Sharing information from your side not only encourages reciprocity from your counterpart but also gives them something new to think about and consider. Remember how changing a fact can change a case?


This is the essence of collaboration. If ever during your case, mediation is the perfect time to attempt collaboration. The honest sharing of information builds trust, rapport, and understanding, the hallmarks for making a good deal.


The Takeaway


I recognize that not everyone is going to want to share information with you, but you should at least have the intention to try to learn something new. Informed decisions require information. Sharing information during mediation builds rapport, trust, and allows the parties to make rationale business decisions. What is the worst thing that could happen, an impasse?


Less conflict. More resolution.



Patrick Russell

Miami Florida Mediator


Meaningful Mediation is Ethical, Mindful, and Strategic

meaningful mediation


#mediation #adr #disputeresolution #mediationtips

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The ancient strategies from "The Art of War" by Sun Tzu, have been applied to so many modern activities, including business negotiations, sales, and even litigation practices in the legal world.


The Adversarial System: I Win You Lose


In the context of litigation, perhaps we should rethink our methods. Often litigation devolves into a scorched-earth and zero-sum game, meaning there is only one winner and a whole lot of debris. If war is truly hell, why would anyone want to wage it?


Many participants in the civil litigation system will reflect afterwards about how terrible and draining their legal case was. Those comments often are from the lawyers themselves who are being paid to play in that realm. Imagine what the actual client feels like.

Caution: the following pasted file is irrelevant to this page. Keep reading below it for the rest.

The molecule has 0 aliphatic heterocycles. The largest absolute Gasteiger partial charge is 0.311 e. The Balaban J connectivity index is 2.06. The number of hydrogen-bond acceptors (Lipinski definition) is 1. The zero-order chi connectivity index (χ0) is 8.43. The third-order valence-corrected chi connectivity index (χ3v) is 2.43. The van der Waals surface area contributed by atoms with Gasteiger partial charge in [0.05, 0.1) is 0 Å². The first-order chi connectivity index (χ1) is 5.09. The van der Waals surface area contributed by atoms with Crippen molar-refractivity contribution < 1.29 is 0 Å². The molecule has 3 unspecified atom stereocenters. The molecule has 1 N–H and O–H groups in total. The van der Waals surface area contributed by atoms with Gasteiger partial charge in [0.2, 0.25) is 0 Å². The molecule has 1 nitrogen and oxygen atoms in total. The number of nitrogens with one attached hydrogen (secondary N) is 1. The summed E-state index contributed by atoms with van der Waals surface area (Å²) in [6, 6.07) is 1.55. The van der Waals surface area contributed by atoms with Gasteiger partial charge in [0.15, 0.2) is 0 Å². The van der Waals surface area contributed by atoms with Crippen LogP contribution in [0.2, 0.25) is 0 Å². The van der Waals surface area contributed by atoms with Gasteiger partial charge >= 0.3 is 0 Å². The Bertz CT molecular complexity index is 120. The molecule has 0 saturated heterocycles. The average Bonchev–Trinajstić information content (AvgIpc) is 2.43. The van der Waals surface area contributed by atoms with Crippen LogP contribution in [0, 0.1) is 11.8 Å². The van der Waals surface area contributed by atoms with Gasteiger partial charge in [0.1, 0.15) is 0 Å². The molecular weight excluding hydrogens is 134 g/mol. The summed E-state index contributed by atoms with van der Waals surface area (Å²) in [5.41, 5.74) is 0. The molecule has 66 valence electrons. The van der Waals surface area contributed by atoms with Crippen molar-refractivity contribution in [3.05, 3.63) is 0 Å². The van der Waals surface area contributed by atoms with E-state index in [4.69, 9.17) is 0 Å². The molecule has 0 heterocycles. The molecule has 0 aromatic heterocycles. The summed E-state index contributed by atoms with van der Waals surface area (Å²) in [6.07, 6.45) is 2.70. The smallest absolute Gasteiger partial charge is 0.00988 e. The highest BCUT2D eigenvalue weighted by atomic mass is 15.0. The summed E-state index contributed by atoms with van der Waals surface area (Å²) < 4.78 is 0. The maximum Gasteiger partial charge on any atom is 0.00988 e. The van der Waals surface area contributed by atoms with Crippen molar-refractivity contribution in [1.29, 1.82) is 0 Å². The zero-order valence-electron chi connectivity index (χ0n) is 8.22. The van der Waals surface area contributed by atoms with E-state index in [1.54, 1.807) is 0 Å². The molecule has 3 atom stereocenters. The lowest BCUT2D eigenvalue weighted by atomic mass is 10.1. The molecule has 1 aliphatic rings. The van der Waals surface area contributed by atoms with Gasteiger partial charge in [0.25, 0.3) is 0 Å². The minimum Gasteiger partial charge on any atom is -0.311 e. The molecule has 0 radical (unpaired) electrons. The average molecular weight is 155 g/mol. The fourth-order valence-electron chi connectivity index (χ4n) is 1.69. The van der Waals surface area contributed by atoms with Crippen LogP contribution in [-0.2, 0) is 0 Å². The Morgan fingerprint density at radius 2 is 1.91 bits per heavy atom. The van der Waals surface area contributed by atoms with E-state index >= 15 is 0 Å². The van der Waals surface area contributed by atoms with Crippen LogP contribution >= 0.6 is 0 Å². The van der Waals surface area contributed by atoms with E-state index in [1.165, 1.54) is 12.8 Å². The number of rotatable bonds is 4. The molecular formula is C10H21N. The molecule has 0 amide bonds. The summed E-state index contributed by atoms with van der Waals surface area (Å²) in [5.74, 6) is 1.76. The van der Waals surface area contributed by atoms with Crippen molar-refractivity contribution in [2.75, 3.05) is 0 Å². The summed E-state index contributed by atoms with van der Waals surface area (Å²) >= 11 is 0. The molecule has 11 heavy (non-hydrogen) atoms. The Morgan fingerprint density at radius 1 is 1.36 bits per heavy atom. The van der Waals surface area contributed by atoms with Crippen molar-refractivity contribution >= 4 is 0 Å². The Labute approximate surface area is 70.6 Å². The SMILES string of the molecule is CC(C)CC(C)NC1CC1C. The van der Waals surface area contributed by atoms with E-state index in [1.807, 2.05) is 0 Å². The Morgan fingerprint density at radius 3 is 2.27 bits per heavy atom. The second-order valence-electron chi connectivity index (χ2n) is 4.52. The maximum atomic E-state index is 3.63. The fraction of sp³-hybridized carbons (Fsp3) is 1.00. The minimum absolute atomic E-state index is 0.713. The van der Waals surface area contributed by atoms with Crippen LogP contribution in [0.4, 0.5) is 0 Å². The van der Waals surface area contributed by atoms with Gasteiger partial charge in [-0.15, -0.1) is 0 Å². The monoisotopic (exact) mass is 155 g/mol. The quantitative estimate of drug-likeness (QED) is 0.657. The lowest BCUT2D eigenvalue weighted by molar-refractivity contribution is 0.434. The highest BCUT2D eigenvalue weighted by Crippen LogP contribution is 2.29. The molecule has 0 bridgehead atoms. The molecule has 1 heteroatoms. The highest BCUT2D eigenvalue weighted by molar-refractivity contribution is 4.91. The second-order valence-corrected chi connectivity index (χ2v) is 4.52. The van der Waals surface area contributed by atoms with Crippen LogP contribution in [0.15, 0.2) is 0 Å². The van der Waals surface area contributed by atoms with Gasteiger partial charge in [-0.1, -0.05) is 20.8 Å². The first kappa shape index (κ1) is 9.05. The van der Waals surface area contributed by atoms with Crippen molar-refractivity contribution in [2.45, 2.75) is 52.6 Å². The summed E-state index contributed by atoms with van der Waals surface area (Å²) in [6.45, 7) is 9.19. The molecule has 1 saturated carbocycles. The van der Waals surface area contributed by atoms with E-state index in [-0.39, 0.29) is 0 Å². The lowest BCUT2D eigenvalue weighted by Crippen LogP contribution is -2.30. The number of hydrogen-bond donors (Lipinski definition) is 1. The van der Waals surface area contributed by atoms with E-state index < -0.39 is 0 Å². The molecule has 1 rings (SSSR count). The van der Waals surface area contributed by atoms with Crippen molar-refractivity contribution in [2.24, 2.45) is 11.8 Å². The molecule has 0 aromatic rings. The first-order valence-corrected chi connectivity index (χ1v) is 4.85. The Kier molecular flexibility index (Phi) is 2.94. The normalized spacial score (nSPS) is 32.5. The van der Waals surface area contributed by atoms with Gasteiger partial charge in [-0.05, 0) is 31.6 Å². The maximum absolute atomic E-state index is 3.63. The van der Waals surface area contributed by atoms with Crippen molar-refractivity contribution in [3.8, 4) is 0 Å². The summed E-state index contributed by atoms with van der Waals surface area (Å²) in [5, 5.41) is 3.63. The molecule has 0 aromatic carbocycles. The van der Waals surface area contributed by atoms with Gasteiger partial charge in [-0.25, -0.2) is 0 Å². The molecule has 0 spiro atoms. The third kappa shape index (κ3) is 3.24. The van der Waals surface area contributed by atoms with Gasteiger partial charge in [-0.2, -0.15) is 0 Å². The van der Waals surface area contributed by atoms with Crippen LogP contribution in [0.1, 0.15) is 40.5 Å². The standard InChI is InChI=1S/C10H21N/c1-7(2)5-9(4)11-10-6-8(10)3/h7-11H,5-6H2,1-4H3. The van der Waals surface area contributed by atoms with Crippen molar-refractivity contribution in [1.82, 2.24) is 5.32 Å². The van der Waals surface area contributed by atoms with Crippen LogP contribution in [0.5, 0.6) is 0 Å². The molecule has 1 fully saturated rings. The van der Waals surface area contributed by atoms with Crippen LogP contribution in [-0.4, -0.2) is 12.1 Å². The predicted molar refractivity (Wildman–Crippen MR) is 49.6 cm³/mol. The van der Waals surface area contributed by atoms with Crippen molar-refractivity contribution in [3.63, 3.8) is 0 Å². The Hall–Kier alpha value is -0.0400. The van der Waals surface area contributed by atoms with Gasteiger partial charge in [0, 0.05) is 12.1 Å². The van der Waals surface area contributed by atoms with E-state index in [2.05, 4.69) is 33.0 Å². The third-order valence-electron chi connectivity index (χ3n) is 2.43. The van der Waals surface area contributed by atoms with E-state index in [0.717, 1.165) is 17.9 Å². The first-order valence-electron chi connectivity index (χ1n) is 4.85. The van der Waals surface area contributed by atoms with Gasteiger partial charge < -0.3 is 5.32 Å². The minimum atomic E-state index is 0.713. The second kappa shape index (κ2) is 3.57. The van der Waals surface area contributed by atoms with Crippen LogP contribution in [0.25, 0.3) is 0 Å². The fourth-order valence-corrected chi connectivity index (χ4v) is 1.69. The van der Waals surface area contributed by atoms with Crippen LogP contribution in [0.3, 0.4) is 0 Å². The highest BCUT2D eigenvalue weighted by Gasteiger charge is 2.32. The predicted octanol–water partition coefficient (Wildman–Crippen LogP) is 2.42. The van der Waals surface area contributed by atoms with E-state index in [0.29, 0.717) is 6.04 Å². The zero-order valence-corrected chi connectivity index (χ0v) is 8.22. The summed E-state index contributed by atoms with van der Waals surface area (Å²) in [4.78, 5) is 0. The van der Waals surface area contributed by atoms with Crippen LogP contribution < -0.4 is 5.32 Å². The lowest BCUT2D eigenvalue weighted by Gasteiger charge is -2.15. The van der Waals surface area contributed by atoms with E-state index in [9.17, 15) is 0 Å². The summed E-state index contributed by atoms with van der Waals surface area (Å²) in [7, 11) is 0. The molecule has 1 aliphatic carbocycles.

Casualties in the Civil System


To the extent that statistically speaking almost all cases settle, would it not make sense to create an environment for all participants that encourages resolution rather than rancor? An adversarial system in which the participants have a mindset towards waging war only delays an amicable settlement, reduces civility, and endlessly bogs down judicial resources. As a result, the efficiency and confidence in the legal system is challenged, expenses are increased, frustration and dissatisfaction rise, and the mental health and job satisfaction of lawyers decline. Does this sound familiar?


Getting to We


There can be a better way. All it would take would be a change in perspective. Changing the perspective from waging war to waging cooperation and collaboration. If you start from the perspective of trying to understand, cooperate, and collaborate, would you not be in a better position to find a resolution to your case sooner rather than later?


As we currently do things, we go to war first. Beating up the other side, showing them who the real boss is. It should not be surprising when that tact is taken that you are fed the same medicine from your counterpart. When this happens, are you more likely or less likely to want to make a deal with the other side?


Changing the Perspective


I think we have it backwards. You can still cooperate and collaborate from a position of strength. Nothing is being lost by sharing information and trying to understand where the differences really lie. In fact, by doing this, you are becoming more focused so that better and more informed decisions can be made. That is the art of the deal.


Building Rapport to Collaborate


To get there, you need to be mindful of some very basic skills that you already possess. First, your communications should be honest, sincere, and non-judgmental. Second, you should truly listen to the other side and be curious as to what they believe and why. Third, whatever actions you take should be consistent and helpful to acquiring information that will assist everyone to evaluate their case in a fair and open manner. Finally, while doing all of this, employ a little empathy to put yourself in the shoes of your counterpart so you can see their side of the case and why they view it that way. All of these actions will build better rapport, understanding, and ultimately the willingness to collaborate. With this, a foundation has been set for jointly finding an amicable resolution.


The Takeaway


No doubt that it takes courage to try this. But we all know that warriors have courage. So I say to you civil litigation warrior, do you have the courage to try? You have nothing to lose since you can always go back to waging war. But war, should be your last resort not the first option.


Less conflict. More resolution.



Patrick Russell

Miami Florida Mediator


Meaningful Mediation is Ethical, Mindful, and Strategic

meaningful mediation


#mediation #adr #disputeresolution #mediationtips